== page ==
Naval Training Center - Rudder Yearbook (Orlando, FL)

 - Class of 1969

Page 1 of 108

 

Naval Training Center - Rudder Yearbook (Orlando, FL) online yearbook collection, 1969 Edition, Cover
Cover



Page 6, 1969 Edition, Naval Training Center - Rudder Yearbook (Orlando, FL) online yearbook collectionPage 7, 1969 Edition, Naval Training Center - Rudder Yearbook (Orlando, FL) online yearbook collection
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Page 10, 1969 Edition, Naval Training Center - Rudder Yearbook (Orlando, FL) online yearbook collectionPage 11, 1969 Edition, Naval Training Center - Rudder Yearbook (Orlando, FL) online yearbook collection
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Page 14, 1969 Edition, Naval Training Center - Rudder Yearbook (Orlando, FL) online yearbook collectionPage 15, 1969 Edition, Naval Training Center - Rudder Yearbook (Orlando, FL) online yearbook collection
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Page 8, 1969 Edition, Naval Training Center - Rudder Yearbook (Orlando, FL) online yearbook collectionPage 9, 1969 Edition, Naval Training Center - Rudder Yearbook (Orlando, FL) online yearbook collection
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Text from Pages 1 - 108 of the 1969 volume:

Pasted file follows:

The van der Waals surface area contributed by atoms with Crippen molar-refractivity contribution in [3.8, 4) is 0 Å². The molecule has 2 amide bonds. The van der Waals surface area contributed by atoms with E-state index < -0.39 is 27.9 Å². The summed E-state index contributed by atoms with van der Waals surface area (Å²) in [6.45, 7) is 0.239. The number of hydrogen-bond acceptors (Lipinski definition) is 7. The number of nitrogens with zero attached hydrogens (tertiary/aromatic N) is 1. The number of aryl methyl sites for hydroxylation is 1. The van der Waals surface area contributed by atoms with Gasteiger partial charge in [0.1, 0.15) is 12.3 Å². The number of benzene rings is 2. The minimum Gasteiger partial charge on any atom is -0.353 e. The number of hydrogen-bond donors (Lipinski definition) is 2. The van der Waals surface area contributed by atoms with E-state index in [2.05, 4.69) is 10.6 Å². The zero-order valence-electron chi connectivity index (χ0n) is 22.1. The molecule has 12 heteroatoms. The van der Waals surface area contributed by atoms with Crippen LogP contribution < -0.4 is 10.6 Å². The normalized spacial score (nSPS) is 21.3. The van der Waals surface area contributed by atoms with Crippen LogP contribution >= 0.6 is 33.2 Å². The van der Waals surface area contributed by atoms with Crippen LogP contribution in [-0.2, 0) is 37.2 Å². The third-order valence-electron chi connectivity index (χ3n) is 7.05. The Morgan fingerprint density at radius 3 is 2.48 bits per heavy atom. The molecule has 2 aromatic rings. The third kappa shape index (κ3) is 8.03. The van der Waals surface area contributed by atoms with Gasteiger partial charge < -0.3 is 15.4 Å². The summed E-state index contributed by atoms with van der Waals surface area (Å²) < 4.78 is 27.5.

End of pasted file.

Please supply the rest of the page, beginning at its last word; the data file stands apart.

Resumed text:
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The responsiloiliTy Tor Trcinsforming civilians iriTo sciilors is noT Token liohTlN lov The omcers oncl rnen of The Recruil' Trciinincz Commoncl V I .1 v ff ' ' . ' ' '- ln' - - ' - Srcrny likewise The resoonsilollirv Tor ourrinc Tor-Th The necessori e'h'orT W N l Ir u I To become e'n'ecTive members or The worlcl's creoTesT lxlovv shoulcl oe I' I "' r' 1 ci prime concern or ecicn recruriz The muTucfl gool or snsTrucTor oncl Troinee shoulcl be Thoi' recruii' Troining serve To se-T The proper course cincl rnoinToin ci sTeoclv heoclincz Thus This loooli clescriloino The 1' J I .J n- , - u I ,'. '15 SN " processof recruir Troimng, is Trrlecl me .fudczle-r. 'WiThin These pages lie grophic reminclers oT many ocTiviTies-some pleosonT, some noi' so plecisoni, some e::ciTing, some rouTine, some humorous, oncl some gravely serious. in TuTure years, The Rudder ' A shoulcl evoke rnony memories of one of The mos? TorrnoTive oiml rneon- ingful periocls in n'ion's liTe, wzqe-Q-r-.H he is CE :career hlczvy mon or cs ' civilion reminiscing over his Hi'll'i'Cl'l" in The novol service. T The weel-is oncl rnonThs servecl in liecruii' Training Commexnd ore noT ecisy hui' oT necessiTy ore rigorous :incl clernoncling. The Troining is cliligenily planned oncl oclminisTerecl in orcler To develop in every Troinee The sTrengTh of chcirocTer, loycilriy oincl pc:'i'rioTisrn necessary To prepare him To clefencl his :ounTry, iTs icleczls :incl people, caQoinsT ony oggressor. A . ::5:-ij:-513:21 --:ag-,-.544-".7-gp 1.515-yg gg .s.'g'1--4-,'-4 '. rf- T. Y. -Ir' f 7, K f .,g:,-4,fg,f ,T jg-Q .1-1-'V 5s3,:g,'-'-rw dw, gf 'f' izfeiifi-zflfe+522'fsfipzgi"?4-zffflszrak,-'-'Jr1:.f:f'r'f.,,v:fw:f 1 K f ff.--r 'f' 'AMW .1 "far is " U 'T f fffvm- 1-ff-ff-U ,, , . . ,. T, Cv- ,wi 1 , . f -, .- wus' . 'z X: f N J-'.vfXrff':-- - Z'-"'Xvl'1 f"5'5.'1f"-f':'i1-Iliff" W ,"'JfffMi7J'-5. ,irw1:a5'TiHgi'Miifgiif.-1l"f:1E4-:QM-isaswfif- T T X 31-ss 1-326'A1,V21'?f':7,L.:fa1--:faf' -:mf f f if r J X. I , ,L 1 5-u , L 1 vgwgt' K V Vik Cel' rw, If u ,J nw, F 2 rf :S ,,,, L ,, E514- P 1135 as-gm mx. M- J .1 Q . .,.4.,.x .aw ,..,..,I .432 .I- Pr. 1'-, I3-L ,X L 'TY .,,n-.:.. -L U,- J. N , 1 , 1 I My if ' LY' wh in K ' 5 sl, ...Ma .-, . . :aw ...W 5 ,,.. ,, -mv. . it ls? NNW' x 'A AL X J gf H .41 L Mi r. 5 Y I N , 5 ,. r ,X . F. B P I' 4 ' n- rx.. ...y X, Q4 Rear Admlral Herman .I Kossler Commandant Suxih Naval District wgxgw -M n I V I Q 2, 1. -. A-vk,,1..-...iv--f V -fn Y V4.1 - - . N -ef' -sr-'WS' We-x ' A V 4 V , - up -gM.. ,, . .QQ -s....,.k ---211.129-u,-qgwz -,'x'--" '. L' -" x . . , . C , .. s..-..., 1-F:--Is 1.-s--f.-1 we-qw ww: -:Taz-fre -2 wfV?'iN5w.pf-,.-w?f .2 sci H! ,...,.........-.- -.rm-grpa-fJ1c-veg, - Y - '- '- ' v -' J-in-1-.seas-55-ue-if'.-4.x--,. .-.:d1r'+- api HlSTORY 0F THE NAVAL TRAINING CENTER Commissioned on July 1, 1968, the Naval Training Cen- ter, Orlando, was established to enhance the manpower training capabilities of the United States Navy. Occupying the site of the former Orlando Air Force Base, the Navy's third training center is rapidly becoming a show place among training commands in the armed forces. The Commander, Naval Training Center, is tasked with "providing basic indoctrination for enlisted personnel, and primary, advanced, and specialized training for officer and enlisted personnel of the Regular Navy and the Navy Reserve." A decision was made in the nation's capital to develop a third Naval Training Center, and on December 6, 1966, the Honorable Robert H. B. Baldwin, then Under Secretary of the Navy, announced that the city of Orlando had been chosen as the site of the Navy's newest and most modern training facility. Orlando was selected because of its year-round climate, availability of transportation, sufficient family housing, and availability of the Orlando Air Force Base under the Department of Defense Base Closure Program. The newly constructed Recruit Training Command fea- tures modern and functional buildings and presents a "campus-like" atmosphere. Commissioned with the Naval Training Center, the Recruit Training Command provides a smooth transition from civilian life for enlistees into the naval service. Additionally, the Naval Training Center is host com- mand for the Naval Training Device Center, which is responsible for the research, development, production, maintenance, and modification of air, sea, subsurface, land, and space trainers applicable to all types of mili- tary situations. Another tenant command of the Naval Training Center is the Naval Hospital, Orlando, currently a 200-bed facility. The Hospital's combined medical and dental staff of 400 supports the Naval Training Center and other military installations in the Central Florida region, in- cluding dependents and retirees. A modern "high rise" replacement hospital is planned for the future, and this facility will provide the most mod- ern and complete medical care to the ever-increasing active duty and retired military population of the Central Florida area. The Advanced Undersea Weapons School has also taken up residence, in part, at the Naval Training Center. AUWS is currently a detachment of the school at the Naval Base, Key West, Florida. The Orlando detachment is housed in a new brick structure, located on 6,100 square feet of real estate at this training complex. When construction is com- pleted, the school will encompass 109,000 square feet of classrooms, laboratories, and an auditorium to be utilized for indoctrination and classroom lectures. The Orlando detachment is scheduled to become the main school in early 1970 when the facility at Key West closes its doors. Another tenant unit is the Navy Finance Office, Or- lando, which, prior to the July 1 commissioning date, was a branch of the main office at Jacksonville, Florida. The Orlando Finance Office is responsible for disbursing sup- port to 12 military activities in the Central Florida region, and renders civilian disbursing services to six organizations. Additionally, the Center hosts the Navy Printing and Publications Service Branch Office, the Defense Contract Administration Services District, and the Resident Officer- in-Charge of Construction. Presently, the Recruit Training Command has 3,250 men undergoing training. This figure will remain constant until the fifth Recruit Barracks is completed in October 1969. The recruit population will then increase to approxi- mately 4,250. These five barracks, plus a 4,600-man mess hall, a class- room building, and other training facilities comprise the first camp of the Recruit Training Command. Each bar- racks is designed to house 12 recruit companies. The second recruit camp will be identical to the first, with five barracks and additional support buildings used for training purposes. Construction on the second camp is scheduled to begin in Fiscal Year 1969, with targeted completion date in mid-1972. The recruit population will then exceed 8,000. The two camps will be interconnected by a "central core", consisting of two 26-classroom training buildings connected by the Television Building, which houses the closed-circuit television system. Television provides a basic supplement to the academic instruction in recruit training. - --'.,.- 55.-. A - - -e..f- 4,g: gfFyqfa'-1-tZfif1-..-.g.-1:--T17-'C"""'-""'i -19-i T':"?':"'i?"i""'i'- fnigede-ihmggn .f- .-..... . . 4 . .-. . , . V , ,h.- A I ,, his -L ,. ., .14 ,- l . z a 'I Ei , 3 ,V ,v,-. 4,- ,,,. i 4 Q ,-qi,Q15Ij.,f,:,:1:?-g?Effif,?iE,i'E5.7...f,1LFf-'5:'q:zgi4, fg,":.u.-f,fSgg,L.3+.,..,cfg..,.s.:. -' , , 0 . . ,, ,AA ,. . Ur: - - 4 -.X N. '- -r"""4?s'?i'2P 4qNAf13g.YqAv2w f-3..,.y vw- I , f ,:., - -...W Q4-5.55:-,.,,- ,i.,' w-. ..A'1,,.-w. -,... ,., , , rf I 1 A Recruit Barracks Mess Hall 7 ' A ? ? Q I 3 g x 'N Q. x Q... , .k 9 ,N E ,M . -- k,4APmx-::- 15 'LP A Yak, f5Ni A fvsfifj if Y I Q X-X. X' Qvf M ,- f t Z-?Sx'-5'-'-5 Q X-W' Tai Xg+-xx-V :agX. f+-v?XQ5'm'x2Qrs-R. 'vm-crux 11- la 'NA . 1. -3 T Z-154'-v Y L: - 4 5 , ' 'v'e5"vf2i::13fF 1isS3r2'SFI117?-5Xi9Q11iv:T17-El'"'if,'f?-ff-1 xl? Tgirizi '- fr-.N fc- -Nr. . -,-. . . X. , , . , . ' Q.. '1 "fm xg-waif'-"' iii-:..,, ':3'lw3 2 ..: . .- K f'-F -'-Zeit-J 3'f"':'l"' Q55 -Y TI2ig5sI22:s:',xla--1,1 511355-u' .-.5 jQ'3.s:gqgfQ,Qf:x fri:-1' Tj: .F"?'TT5?- gf, X-Q-V mffv .vgqgv ,,-- -- - , - . . - - , --my ' A X -. 'S - - - - - - 4- , X '--- f ,,-- 3. --14-f-1 . --f - '-- - : V ff- -4 gnvx -gf v .-1. --Q 513- ,Z--:Y f , - X- . .N V -, , . ":w'...y .- rx- Y,.l ' :- f. -x . xl. V-1 ' . , A . 4, .-I ,,,--1, ,, W, -:W X ,, - - -E - 1 w i I E l I ! a I . 5 E Z f mf 1 .QES2 :vi V ,mg I . m ww f ,S wki. v 4' 1 f 1 , 111' iw W, .W wfq ,, uf .fa 47 f., .N . - xi N -. E N,,xi,W n K ,521 ' k,,'f ,mtl-I if . - iw ,I I .YZ l H, .L I -.1 1 N x fx , ','E'M.l, , . fQe',f -,131-Q 5 X , , ff H3 'f.3wl.:irL,,., 1' L , ,f -frxwgwfr .. ,Q xrwlm - MJ' 1.-I X' x f -N X X , 'fr' ' wfj. 1 A M .V mmf X NM' L4 .NV AX MN-.449 N , 1. ,. ' 14 J ,r f-.- fi ' I Q. - l . ' , + ' 'H il H-'K V mx . 1,15 . fx 1 " .A Q 'fjgily 4 A , ' ' " ' L 'v A L f ' , Vxgjfi 33" 'fx 91'm','? yi, ., ,Q , ' 1 :Mm ,f I VA, -if I v,x,f.,,' tg J, f I it ,f.,f 1. fl fa ,- vf, ' . '55 "F: 'rj' ,1:'.',,:' 4 ff' hx-vv.y ', '7 N, My - ,Katy ,I K2 f,1,j.,5,6:w. jf ,, fy f5,,1gx 1 .1 X 5 XL ,Q-,x .,. . ,f . 5 , 11 A z fy f 'I' A315 n' v ' Z, wx ,f .41 Q mu ill!!! Q rs mn umm uw wan lilllill A Q1 wx. .wa .- Q x 1 dl N Drill Graduation A 1 L 1 w THE NAVY POWER FOR PEACE Early in the seventeenth century Sir Walter Raleigh observed that "whosoever commands the sea, com. mands the trade: whosoever commands the trade of the world, commands the riches of the world and, consequently, the world itself." This principle is as true today as it was centuries ago. The startling advances in transportation and weapon technology have not lessened the importance of trade via the sea power to world freedom and our nation's prgs. perity. The sea comprises over 70 percent of the worId's surface. Over 99 percent of the tonnage imported or exported to or from the United 'States travels on the sea. Of the 77 raw materials considered strategic to our existence, 66 must be imported from nations across the seas. On any one day there are, on the average, over 2000 ships at sea engaged in bring- ing items to trade to and from our country and the friendly nations of the world. It would be impossible for our country or any friendly country to survive today without the free use of the seas. As Napoleon learned to his sorrow, "those storm tossed ships out there" were the life- blood of his country's power, and without control of the seas, defense for any length of time was im- possible. A strong Navy, now and in the future, is our only real guarantee for a defense against aggression and the threat of communism. The communists, always good students of history, have learned the importance of a strong Navy to control the seaways too. They are building a Navy at a frantic pace. Presently the Russians are esti- mated to have more than 450 submarines, having learned from us and the Germans the importance of submarines in controlling the seas from World War ll. This number far exceeds Germany's submarines, numbering 57, which almost brought England to her knees in the early stages of World War ll-and ex- ceeds the number that we presently have. ASW' IW +1 .YQZN qi "K , 1 .i 'sam Q Navy Strategy 8. Tactics In the face of the constant aggression of commu- nism, the United States has geared her offensive and defensive power to retaliate regardless of the type of aggression, be it cold war, brush fire incidents, political revolution or all-out atomic war. ln all of these areas, the Navy plays the principle part in maintaining the freedom of the friendly nations of the world. Lebanon is an excellent example. Our Sixth Fleet carriers and Marines were there within seven hours of the call for help. Our Seventh Fleet has demonstrated that aggression can be thwarted by the presence of our fast carrier attack force in and around Formosa, Korea and other Asiatic nations. Our Polaris-launching submarines spell the absolute deterrant to atomic war, providing hidden mobile nuclear ballistic missile bases all over the world capable of striking enemy bases on a moment's notice. T The Navy insures our position as the leading sea power by being strong in three tactical areas: a. Fast moving carrier task forces, dispersed in action over an area the size of New York State, capable of delivering nuclear weapons against dis- tant targets or, in limited wars, unleashing just the right amount of punch to terminate aggression. These task forces can destroy enemy targets without endangering our allies. They can also land Marine troops through helicopter "vertical envelopement" to take and occupy critical disputed areas. Today one carrier based supersonic plan is capable of de- livering explosive power equivalent to that of all bombs used in World War II. b. Highly technical and fast moving anti-submarine warfare task forces to search out and destroy enemy submarines threatening merchant sea lanes and our carrier task forces. This group combines the talents of killer submarines, a versatile air combina- tion of bombers, helicopters and fast moving car- riers, and modern, highly technical surface search ships. These units are equipped with underwater destructive devices capable of locating, homing and destroying enemy submarines. c. Ballistic missile submarines capable of unleash- ing atomic missile attacks against any target in the world from unknown, mobile and submerged loca- tions-constant hidden monitors for world peace. The Role of the Navy's Men . Control of the sea by means of the Navy's modern and constantly improving weaponry would not be possible without the skills and devotion to duty of the Navy's enlisted men and officers. In this day of electronic devices, missiles, nuclear power plants, megaton bombs, ancl supersonic planes the need for intelligent, highly trained and qualified personnel to man the ships, submarines and aircraft is now greater than ever before. To insure the "know how" that Navy men need, the Navy has an extensive school program to train today's specialists in the theory, operation, and maintenance of the Navy's ships facilities and equip- ment. Extensive training is needed in order to possess the strongest and greatest Navy the world has ever known. This schooling in some instances requires up to two year's time. Navy men are the best trained technical men in the world today, few industrial concerns give equivalent training to their people to prepare them for Industrial lobs Navy tralnlng allows Navy men to take responsible positions In lndustry upon 4-' ...nnncanm their return to civilian life. Moral Leadership The technical side of the Navy man is only part of the success side of the picture. The more powerful that weapons become, the more important becomes the will and character of the men who must use them. The advance of technology in warfare has put one item at an absolute premium-dedicated man- power. The Navy has instituted under "General Order 2-1" the Moral Leadership program, a series of discussion topics to exciteyoung men's minds with the real meaning of America and the intrinsic value of the individual human being: America's mission in the world, the specific mission of the Navy, and the desperately urgent need for men who will give their best efforts, indeed their very lives, to the perpetuation of the American ideal. Essentially the Moral Leadership program puts the total responsibility for Navy men with the line officers and petty officers who must lead these men in battle. Now, besides seeing to it that men are merely well-trained for combat, Naval leaders are charged with bringing their men to a peak of efli- ciency and keeping them there. This program is more important to our combat readiness than any weapons system ever developed. This time we are dealing with the very heart of our whole combat capability-the man. The New Concept of Recruit Training The recruit of today differs somewhat from his World War II counterpart. Today most of the men in recruit training are under twenty years' of age. These men are young and open minded: many of them are entering the Navy with a definite intent to make the Navy their career. Thus it is very im- Q portant to the Navy and these young men that their careers get the best possible start in this new venture. The transition from civilian life to military life must be smooth, indoctrination in the customs, traditions, and regulations of the Navy must be thorough. Basic Navy knowledge and skills must be taught and developed. Pride in and love for the Navy and their country must be carefully and logically cultivated. In time of peace there must be increased emphasis placed on the mental, moral and social develop- ment of the individual. He must be led to a desire for self-improvement and advancement, to a reali- zation of his status in and his importance to the Navy-a sense of belonging, and to an understand- ing of his place in a democracy as a citizen as well as a part of the Navy. He needs also to be led to a full appreciation of the American way of life and to adopt, for himself, high standards of responsi- bility, military performancefleadership and conduct. The Navy's stake in the recruit's development is tremendous. From these men will come the petty officers, the warrant officers and an important part of the Olticers of the Navy of the future. The Navy cannot be better than the men and women who comprise it. The goals set forth above are stated in terms of ideals and may never be totally realized. However, it is in recruit training that these goals are set and the roots established and nurtured. Continued de- velopment and progress, wherever these men may be throughout .the Navy, will ultimately produce the strong, effective manpower and leadership re- quired for our great Navy and its role of maintaining POWER FOR PEACEI l " A "Q'nW , . , V u , " Y, V .ru ' in u ll .fl M A y. , l ,QA . o is . ' Tung' mf' THE UNITED STATES NAVAL HERITAGE v-7 35-,M .,. , uss cousmunou AND Hms JAVA 0 nscsmnzn zs, 1812 0 V FT A ,. - I Z f Q fb" or-IN PAUL JONES set the pattern for aggressive, res- olute fighting which has always been the ideal of the U.S. Navy. The heritage of our modern Navy is a vast montage of individual maritime achievements. Whether the ship be wooden, sail, armored, or atom powered, the indomitable spirit of fighting, sea faring, American men have made our country the bastion of the free world today. To john Paul Jones went the honor of first hoisting the Stars and Stripes over an American man-of-war, the USS RANGER, of receiving the first national salute in Quiberon Bay on February '14, 1778, from France. In command of the BONHOMME RICHARD he defeated and captured the SERAPIS off Flam- borough Head, giving our Navy its famous fighting words upon an invitation to surrender, "I have not yet begun to fight." 4 I With such inspiration thousands of American sailors have followed in his wake, making individual courage collectively the spirit of our Navy. -Commo- dore Edward Preble, like john Paul Jones, filled his officers and men with esprit and fighting courage. Some of "Preble's boys" became the great leaders of the War of 1812, Stephen Decatur, James Lawrence, Thomas Macdonough. Perry swept the British sea power off Lake Erie. Hull and Bainbridge in the CONSTITUTION, along with Decatur in the UNITED STATES, established American naval power on the high seas during the first year of the War of 1812. As our nation grew in stature in the family of na- THE RETURN OF THE MAYFLOWER. COMMANDER J. K. TAUSSIG, U. S. NAVY,.LEADS THE FIRST DIVISION OF DESTROYERS INTO QUEENSTOWN, IRELAND, MAY 4, 1917, TO COMMENCE OUR ANTISUBMARINE WARFARE IN WORLD WAR I. 1 NAVAL HERITAGE AIR DEFENSE PACIFIC TASK FORCE OPERATION, WORLD WAR II. tions, so did our naval officers grow in stature as diplomats. Typical of their exploits Was Commodore Matthew Calbraith Perry's negotiations with the Em- peror of Japan in 1853-54. Our war between the states developed the same kind of fighting men. David Dixon Porter became famous on the Mississippi River. Captain Raphael Semmes in the commerce raider, CSS ALABAMA, alone cap- tured sixty-nine union ships before he was destroyed off Cherbourg, France by Winslow in the USS KEAR- SAGE. Perhaps the outstanding Civil War naval hero was David Glasgow Farragut Q"Damn the torpedoes, full speed ahead!"j, whose fleets enforced the blockade of the Confederacy. One -generation of fighting men breeds its successors. Dewey, and Sampson, our naval leaders in the Spanish- American War at the turn of the century, led and bred the naval leaders of our next war. Wilson, Simms, Hart, Taussig, and many others next guided our Navy in the defeat of the German U-boat menace and con- voyed our armies safely to France in the war with Germany during 1917 and 1918. Between the wars the Navy devoted its meager resources and manpower, ships and funds to research and development in aviation and submarine warfare. Stricken at Pearl Harbor and the Philippines in 1941, practically blockaded by German submarines operat- ing off our East coast ports, the nation built, in three short years, the most powerful naval force in the his- tory of the world. The indomitable spirit of our carrier dive bomber and torpedo plane pilots turned the tide of the war in thelPacific in the Battle of .. - af ar ' . . - - ' sg. , . . , ' . , , - . :..fs - e .a.,I ?-::i?1,i+ 2"'f f iii? I .J ,I VA, P f 1. -uf N NL 5 .,-. -.--X , --s..., N -.'- N A f vofrl ,-L .1 -lf TP' ,M -1-...vw-'Q ' i' A 1 NL it vs. H -r A- -XJEMI1. '- r'S..f.Q, at-rf",-as -In-Y -IP--Q' VLH-.P "' f " R A """f 'U' ' W' 3' """""' W3 "'7"5?1'5- -'T-5sl7"iif:g :gl3,1r-is-t.g ., 5,7 J' --QZIFI: ' 'isa Midway, June 4th, 1942. From that day on, naval power in the Pacific slowly but surely drove the Jap- anese imperial forces into their home waters. Powerful Amphibious forces, protected alike by carrier air power and our submarine forces, swept the Japanese armies off the Pacific Islands. Our fast carrier task forces de- stroyed the Japanese Fleets. Possibly the greatest air battle in the naval annals was the "Mariannas Turkey Shoot," in June 1944, in which the carrier pilots of Admiral Marc Mitcher's Task Force 58 and anti- aircraft fire accounted for most of the 346 Japanese planes destroyed. After the war the exploits of our "silent service," the men who fought under the sea in our submarines, was finally publicized. Ranging throughout the Pacific and into the very harbors of Japan itself our fighting submarines sank 214 Japanese naval vessels f577,626 tonsj and 1,178 merchant vessels f5,053,49lj tonsj, a monument to the greatest sub- marine force in history. During this period the Atlantic Fleet was rapidly breaking the back of the German Navy by sweeping from the sea the greatest submarine menace ever to threaten this nation. Our convoys were supplying the allied armies in Europe and our ships were conduct- ing landings in Sicily, Italy and finally Normandy. The greatest "two ocean" Navy in the world had played a large part in bringing victory to America and the free world. And this war, like all wars, led to the development of new inventions, new techniques and new weapons conceived by American genius and perfected by men of vision. While industry was being welded into a mighty supply force, our Seabees, underwater demoli- tion teams, amphibious sailors, marines and support- ing army divisions were being welded into a team that spelled victory at sea. Added to the illustrious naval leaders of this great Navy, King, Nimitz, Halsey, Mitcher, McCain, Spruance, Lockwood, Fletcher, over three million other officers and men also served. The brainwork, the sacrifice, the devotion to duty of generations past and present is the heritage on which we continue to build and improve our Navy. We are bound to the past only by the good that it has provided and the glorious traditions handed down to us. We are linked to the future by our responsibility to deliver to it the best we have received and the best we can produce. Victorious over Japan and Germany, there is still no world peace. Our Navy fought again in Korea for three years and the task forces are still spread across the seven seas. From Barry to Bainbridge to Burke the indomitable fighting spirit is the real strength of our naval heritage. Q 95, Et'-,i1:aT'.. 3 Pais:-fn' .55 . - - ,ABA - - -- " 'ieffnsz' ' . 1 s"':"' -'RF' " V f- 5- IRON VERSUS WOOD MARCH 8, 1862, THE CSS VIRGINIA KEX USS MERRIMACKI DEFEATS THE USS CUMBERLAND T0 USHER IN THE AGE OF STEEL SHIPS. lReproduction of paintings in this section are by courtesy of the U. S. Naval Academy Museum, the United States Naval Institute, the Naval Photographic Center, Chief of Naval Operations, the Commandant of the Marine Corps, and the Electric Boat Cornpany.l QUALIFICATIONS OF THE NAVAL OFFICER T IS BY NO MEANS enough that an officer of the Navy should be a capable mariner. He must be that, of course, but also a great deal more. He should be as Well a gentleman of liberal education, refined manners, punctilio-us courtesy, and the nicest sense of personal honor. He should be the soul of tact, patience, justice, firmness, and charity. No meritorious act of a subordinate should escape his attention or be left to pass without its reward, even if the re- ward is only a Word of approval. Conversely, he should not be blind to a single fault in any subordinate, though, at the same time, he should be quick and unfailing to distinguish error from malice, thoughtlessness from incompetency, and well meant shortcoming from heedless or stupid blunder. 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H !5.,J,ff, vs , x ' 9-H ,fy - f A ., ,' If-.v.4x,.Vj 1 - , , , ,, .f, V. :Q . .nf4g1'5aw'w'V 5, ' .f'i.., f 14, X fl ue -.1 -. 1 f, ,, , ,,,,,,f,,,!,, F X ,f,f,W, ,,!,,W,w,! , f 4,7 , ,f ,fy ,, , ,f 'ffy 7 fkl f ,Q . ,,, ,,..,.,.7,,... . I J X , ' 5, 5' 1 .' . 'Af .', ' 'VJ A I, n 'f ,, ,Vr- , 1: 1. 5.41 x 5, .. , f 2. ff wx A ,fa In xx .,f W 1 ' - 'f'1:,Iz .' ' 1 'i:7rw.':--f' 4 1-, . ' , ,. . fy 1 NAVY CREDO THE UNITED STATES NAVY GUARDIAN OF OUR COUNTRY The United States Navy is responsible for maintaining control of the sea and is a ready force on water at home and overseas, capable of strong action to preserve the peace or of instant offensive action to win in war. It is upon the maintenance of this control that our country's glorious future depends. The United States Navy exists to make it so. WE SERVE WITH HONOR Tradition, valor, and victory are the Navy's heritage from the past. To these may be added dedication, discipline, and vigilance as the watchwords of the present and future. i At home or on distant stations we serve with pride, confident in the respect of our country, our shipmates, and our families. Our responsibilities sober us, our adversities strengthen us. Service to God and Country is our special privilege. We serve with honor. THE FUTURE OE THE 'NAVY The Navy will always employ new weapons, new techniques, and- greater power to protect and defend the United States on the sea, under the sea, and in the air. - A Now and in the future, control of the sea gives the 'United States her greatest advantage for the maintenance of peace and for victory in war. Mobility, surprise, dispersal, and offensive power are the keynotes to the new Navy. The roots of the Navy lie in a strong belief in the future, in continued dedication to our tasks, and in reflection on our heritage from the past. Never have our opportunities and our responsibilities been greater. "3LivV'S"6K' I 1 V, i 'LT Regirr A V 'I 5 Q s lim BPO: E X 1 i l 25 October 1968 i X X Q Q we Commenced Training: Completed Training: CO PANY 12 W Janua,V 1ST REGIIVIENT LT Donald L. Nloseley I Regimental Commander 1 l i i i i ixsyk Q James Chance Donald Chambers Q RPOC I EPO E. lVlcAIllster, MIVI1 Company Commander Jonathan EPO Brookshire QND BATTALION CWO Howell Grimes Battalion Commander David Williams IVIAA Benjamin James Tommie Williams Yeoman First Platoon Leader 7 Img ff.-4.4.-y-,.., e,,.4.1:-X.,--.fe 1. Hn: --- df: A, ,. . i i Wi i i l ii i i 7 l i i l i i I i i I l il ll l i 1: James Alford Michael Amason John Atkinson lVlurry Bell Dana Beyerle Jimmy Biggs Ralph Brumitt Bradley Bryan Lawrence Burmaster Robert Byrum Richard Carter Eddie Cherry Jerry Chisolm Raymond Ciccimarro Barry Cole John Cox John Ellisor Gary Ferguson James Foltz Jim Freeman Russell Fulghum ' Charles Gazoo Thomas Hage Roger Hamric Charles Hodgkin 'S -1""q .4 : 'WT 'ft '-rg' Q-Q ' S-gEf-.sae-eew.: R M f' V. 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